Technological Singularity

The advent of human technological hybridization is upon us – we have entered the dawn of a new age.

Neuralink, an American neurotechnology company founded by Elon Musk and others in 2016, is preparing to launch clinical human trials by next year of an implant that will hook the user up directly to artificial intelligence.   

In other words, rather than downloading apps to your phone, Neuralink predicts that eventually you will download them to the neurological synapses in your brain.   In the next few decades, you may also be able to upload all your memories to an internet cloud and thereby live forever. You may even be able to download those memories into another human, embryo-like host—one grown just for you—as your natural body decays and dies.

Part of Elon Musk’s inspiration for the creation of Neuralink was a science-fiction concept called Neural Lace that is part of the fictional universe in Iain M. Banks’ series of novels The Culture, a futuristic interstellar utopian, post-scarcity space society of humanoids, aliens, and very advanced artificial intelligence living in socialist habitats spread across the Milky Way galaxy.  According to Musk, without the creation of the Neural Lace technology, humans will be unable to keep pace with the rapid advances in Artificial Intelligence. He says that there is a good chance that humans may become the intellectual equivalent of the house cat.

In order to successful merge the human brain with machine, a tiny needle containing the rolled up Neural Lace mesh is placed inside the skull.  In theory, the mesh will integrate itself with the human brain and create a perfect symbiosis between human and machine ultimately resulting in technological Singularity. 

The masters of these marvels promise only their benefits: being able to know everything, to cure all diseases, and to live forever.  However, upon closer examination, their promise of near-deification looks more like that oldest deceit: “and you will be like God.”   Like Satan in the Garden of Eden, they make these claims without revealing the cost.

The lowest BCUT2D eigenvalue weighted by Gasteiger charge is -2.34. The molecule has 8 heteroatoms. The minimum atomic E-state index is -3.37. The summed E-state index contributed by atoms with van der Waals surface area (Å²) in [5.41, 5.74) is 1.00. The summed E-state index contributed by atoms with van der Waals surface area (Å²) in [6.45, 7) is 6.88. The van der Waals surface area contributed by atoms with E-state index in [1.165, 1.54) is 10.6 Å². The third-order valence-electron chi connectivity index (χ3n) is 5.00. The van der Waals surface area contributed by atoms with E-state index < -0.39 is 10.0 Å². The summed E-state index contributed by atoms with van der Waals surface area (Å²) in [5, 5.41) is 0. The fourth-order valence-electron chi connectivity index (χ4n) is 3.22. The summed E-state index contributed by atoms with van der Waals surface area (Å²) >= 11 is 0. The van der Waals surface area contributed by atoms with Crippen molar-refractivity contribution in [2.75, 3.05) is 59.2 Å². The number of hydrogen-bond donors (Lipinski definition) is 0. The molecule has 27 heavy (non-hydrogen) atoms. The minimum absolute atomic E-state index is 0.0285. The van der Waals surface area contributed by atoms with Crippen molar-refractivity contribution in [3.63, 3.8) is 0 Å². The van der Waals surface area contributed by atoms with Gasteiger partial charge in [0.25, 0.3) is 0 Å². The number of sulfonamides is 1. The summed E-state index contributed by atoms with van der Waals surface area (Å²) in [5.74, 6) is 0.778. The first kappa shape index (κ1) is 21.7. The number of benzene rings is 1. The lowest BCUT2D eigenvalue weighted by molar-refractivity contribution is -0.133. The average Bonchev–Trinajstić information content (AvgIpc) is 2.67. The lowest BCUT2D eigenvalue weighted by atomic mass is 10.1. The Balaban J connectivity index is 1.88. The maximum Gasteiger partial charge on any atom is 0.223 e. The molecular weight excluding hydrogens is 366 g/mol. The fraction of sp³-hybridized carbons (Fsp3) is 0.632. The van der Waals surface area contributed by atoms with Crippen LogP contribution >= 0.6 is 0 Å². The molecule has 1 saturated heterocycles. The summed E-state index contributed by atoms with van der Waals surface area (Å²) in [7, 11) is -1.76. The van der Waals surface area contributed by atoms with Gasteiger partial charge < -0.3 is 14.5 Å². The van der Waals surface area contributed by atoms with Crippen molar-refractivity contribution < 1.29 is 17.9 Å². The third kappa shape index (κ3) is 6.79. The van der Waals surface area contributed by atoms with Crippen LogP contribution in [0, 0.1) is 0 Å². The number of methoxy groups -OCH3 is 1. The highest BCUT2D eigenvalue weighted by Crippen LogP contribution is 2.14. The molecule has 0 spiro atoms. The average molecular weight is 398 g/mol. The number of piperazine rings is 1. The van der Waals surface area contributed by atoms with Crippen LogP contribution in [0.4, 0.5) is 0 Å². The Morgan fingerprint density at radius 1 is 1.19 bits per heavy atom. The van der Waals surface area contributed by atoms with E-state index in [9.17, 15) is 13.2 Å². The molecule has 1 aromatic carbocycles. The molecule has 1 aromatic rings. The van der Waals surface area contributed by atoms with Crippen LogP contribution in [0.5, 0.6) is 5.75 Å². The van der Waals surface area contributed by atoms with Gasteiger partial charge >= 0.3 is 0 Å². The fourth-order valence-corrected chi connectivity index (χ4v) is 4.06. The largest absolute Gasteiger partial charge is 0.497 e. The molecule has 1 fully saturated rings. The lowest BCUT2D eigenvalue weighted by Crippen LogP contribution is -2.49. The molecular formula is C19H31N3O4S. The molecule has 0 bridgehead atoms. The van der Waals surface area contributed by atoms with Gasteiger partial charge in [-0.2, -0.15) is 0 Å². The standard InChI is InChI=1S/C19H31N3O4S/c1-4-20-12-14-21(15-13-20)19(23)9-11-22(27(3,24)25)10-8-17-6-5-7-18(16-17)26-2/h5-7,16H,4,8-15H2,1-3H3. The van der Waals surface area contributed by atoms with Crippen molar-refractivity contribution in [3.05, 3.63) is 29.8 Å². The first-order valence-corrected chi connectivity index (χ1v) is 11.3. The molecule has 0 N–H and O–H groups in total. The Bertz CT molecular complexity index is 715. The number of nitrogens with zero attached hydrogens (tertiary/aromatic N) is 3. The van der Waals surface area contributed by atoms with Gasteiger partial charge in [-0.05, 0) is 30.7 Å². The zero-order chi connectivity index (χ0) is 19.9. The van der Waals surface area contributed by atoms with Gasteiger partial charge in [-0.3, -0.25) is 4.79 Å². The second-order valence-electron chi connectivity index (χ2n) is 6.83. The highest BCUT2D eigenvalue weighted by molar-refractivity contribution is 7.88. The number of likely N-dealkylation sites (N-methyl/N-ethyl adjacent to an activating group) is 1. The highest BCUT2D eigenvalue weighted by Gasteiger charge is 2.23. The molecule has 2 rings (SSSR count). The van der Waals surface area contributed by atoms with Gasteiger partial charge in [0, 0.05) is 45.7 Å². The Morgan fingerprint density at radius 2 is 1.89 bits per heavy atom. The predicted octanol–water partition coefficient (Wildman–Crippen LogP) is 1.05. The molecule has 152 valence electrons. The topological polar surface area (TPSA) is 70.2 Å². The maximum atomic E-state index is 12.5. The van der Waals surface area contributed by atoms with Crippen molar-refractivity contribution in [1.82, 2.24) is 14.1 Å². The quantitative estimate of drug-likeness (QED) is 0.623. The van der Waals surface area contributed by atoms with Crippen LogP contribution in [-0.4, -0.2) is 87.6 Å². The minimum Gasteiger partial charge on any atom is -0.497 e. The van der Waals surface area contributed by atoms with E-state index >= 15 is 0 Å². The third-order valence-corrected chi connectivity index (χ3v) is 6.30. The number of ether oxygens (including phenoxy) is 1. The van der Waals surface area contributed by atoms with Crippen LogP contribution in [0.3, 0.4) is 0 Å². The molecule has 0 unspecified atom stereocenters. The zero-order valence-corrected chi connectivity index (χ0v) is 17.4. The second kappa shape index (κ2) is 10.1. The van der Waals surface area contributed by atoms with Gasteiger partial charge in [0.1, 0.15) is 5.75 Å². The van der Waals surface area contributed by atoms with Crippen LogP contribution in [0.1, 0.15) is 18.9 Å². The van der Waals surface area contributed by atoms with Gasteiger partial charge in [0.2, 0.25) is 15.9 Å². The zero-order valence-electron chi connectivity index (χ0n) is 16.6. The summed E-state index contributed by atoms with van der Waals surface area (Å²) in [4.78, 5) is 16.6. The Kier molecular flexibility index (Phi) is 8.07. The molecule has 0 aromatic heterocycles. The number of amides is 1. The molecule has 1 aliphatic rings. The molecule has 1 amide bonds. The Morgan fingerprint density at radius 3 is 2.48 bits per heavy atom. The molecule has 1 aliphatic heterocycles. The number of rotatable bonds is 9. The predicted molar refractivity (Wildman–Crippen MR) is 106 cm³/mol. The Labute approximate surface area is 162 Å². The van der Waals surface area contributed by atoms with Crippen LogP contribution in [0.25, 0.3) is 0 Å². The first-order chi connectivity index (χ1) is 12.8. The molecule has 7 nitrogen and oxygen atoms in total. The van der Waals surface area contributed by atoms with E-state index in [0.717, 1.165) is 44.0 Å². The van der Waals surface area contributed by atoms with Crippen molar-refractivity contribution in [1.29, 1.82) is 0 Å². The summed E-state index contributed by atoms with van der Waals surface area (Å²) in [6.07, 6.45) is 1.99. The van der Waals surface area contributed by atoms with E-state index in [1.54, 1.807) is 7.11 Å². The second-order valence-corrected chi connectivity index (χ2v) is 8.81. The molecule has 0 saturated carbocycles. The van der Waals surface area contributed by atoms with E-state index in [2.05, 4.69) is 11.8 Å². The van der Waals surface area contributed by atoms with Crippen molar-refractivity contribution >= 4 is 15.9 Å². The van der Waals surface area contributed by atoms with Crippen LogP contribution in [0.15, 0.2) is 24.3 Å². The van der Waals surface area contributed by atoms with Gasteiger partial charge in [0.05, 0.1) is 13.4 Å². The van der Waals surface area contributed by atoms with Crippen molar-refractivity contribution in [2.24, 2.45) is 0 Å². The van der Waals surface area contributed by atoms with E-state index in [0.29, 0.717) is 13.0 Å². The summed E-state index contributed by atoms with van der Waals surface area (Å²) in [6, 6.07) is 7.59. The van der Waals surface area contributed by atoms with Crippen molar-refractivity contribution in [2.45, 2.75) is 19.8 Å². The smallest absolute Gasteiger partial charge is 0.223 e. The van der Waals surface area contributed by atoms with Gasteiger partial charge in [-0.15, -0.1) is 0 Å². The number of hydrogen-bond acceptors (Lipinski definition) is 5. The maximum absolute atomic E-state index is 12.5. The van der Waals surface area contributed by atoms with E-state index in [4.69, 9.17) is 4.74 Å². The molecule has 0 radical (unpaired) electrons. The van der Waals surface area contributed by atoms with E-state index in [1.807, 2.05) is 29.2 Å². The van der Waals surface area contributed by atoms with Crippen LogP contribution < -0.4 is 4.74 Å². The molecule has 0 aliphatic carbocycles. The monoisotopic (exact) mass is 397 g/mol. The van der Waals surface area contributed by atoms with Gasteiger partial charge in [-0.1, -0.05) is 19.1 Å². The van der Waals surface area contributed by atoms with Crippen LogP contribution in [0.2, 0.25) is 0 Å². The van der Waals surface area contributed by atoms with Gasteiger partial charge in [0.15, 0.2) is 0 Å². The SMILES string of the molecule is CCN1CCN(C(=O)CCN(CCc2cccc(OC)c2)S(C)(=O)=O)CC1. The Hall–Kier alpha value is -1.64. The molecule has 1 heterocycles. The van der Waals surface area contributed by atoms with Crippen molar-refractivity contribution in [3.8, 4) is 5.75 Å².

What, you ask, could we possibly lose by jumping into this latest technological trend?  We are created in the image of God and it is this image, this stamp from God that we’re being asked to give up.

As we become more and more of something else, something machine, we become less and less of what we were created to be— human.   Even the experts can’t imagine what artificial intelligence in its fullest extent (singularity) will look like because it will surpass anything mankind has ever seen before.   And afterwards, we’ll never need to imagine anything again—if we’re even capable of imagining.  

Our greatest power is our imagination—the meeting-place of our intellect, will, and desires. It’s the place where all of our thoughts first emerge and where they can be changed into action. It’s the place where all our new experiences go to rest; from these new experiences, new ideas emerge.

It is also a meeting-place of memories where the present intersects with the past, where we build the ideas that shape our future. In a small human way imagination gives us power over time itself—our time—which we must use wisely.

We dull this vital power already with current technology – computers, cell phones, etc.  And, if we dull the imagination simply by using current technology, don’t we risk destroying it altogether when we start implanting the internet directly into our minds?  Everyone with an implant will share directly in the same online experiences in an identical way.

Already we see the rise of deplatforming, a method that the left uses to take away the voice of people on social media that they disagree with.  If they have that power now, what kind of intimidation will they exercise when people are literally plugged into them?   Singularization of thought seems inevitable, be it through coercion or direct mind control.   

Machines are a product of humans, not a replacement, nor will they ever be. And to imply that we will create machines to reason as humans or interface with the human mind must have God rolling in the isles. Machines will never surpass their creators just as mankind will never surpass God. To believe otherwise is sheer arrogance.

“Unless we learn how to prepare for, and avoid, the potential risks, AI could be the worst event in the history of our civilization. It brings dangers, like powerful autonomous weapons, or new ways for the few to oppress the many. It could bring great disruption to our economy.”  Stephen Hawkins

Source:  Neuralink: How the Human Brain Will Download Directly From a Computer, by Interesting Engineering; Made in the Image of Man: How Big Tech Threatens our Humanity by Andrew Beebe, Crisis Mag

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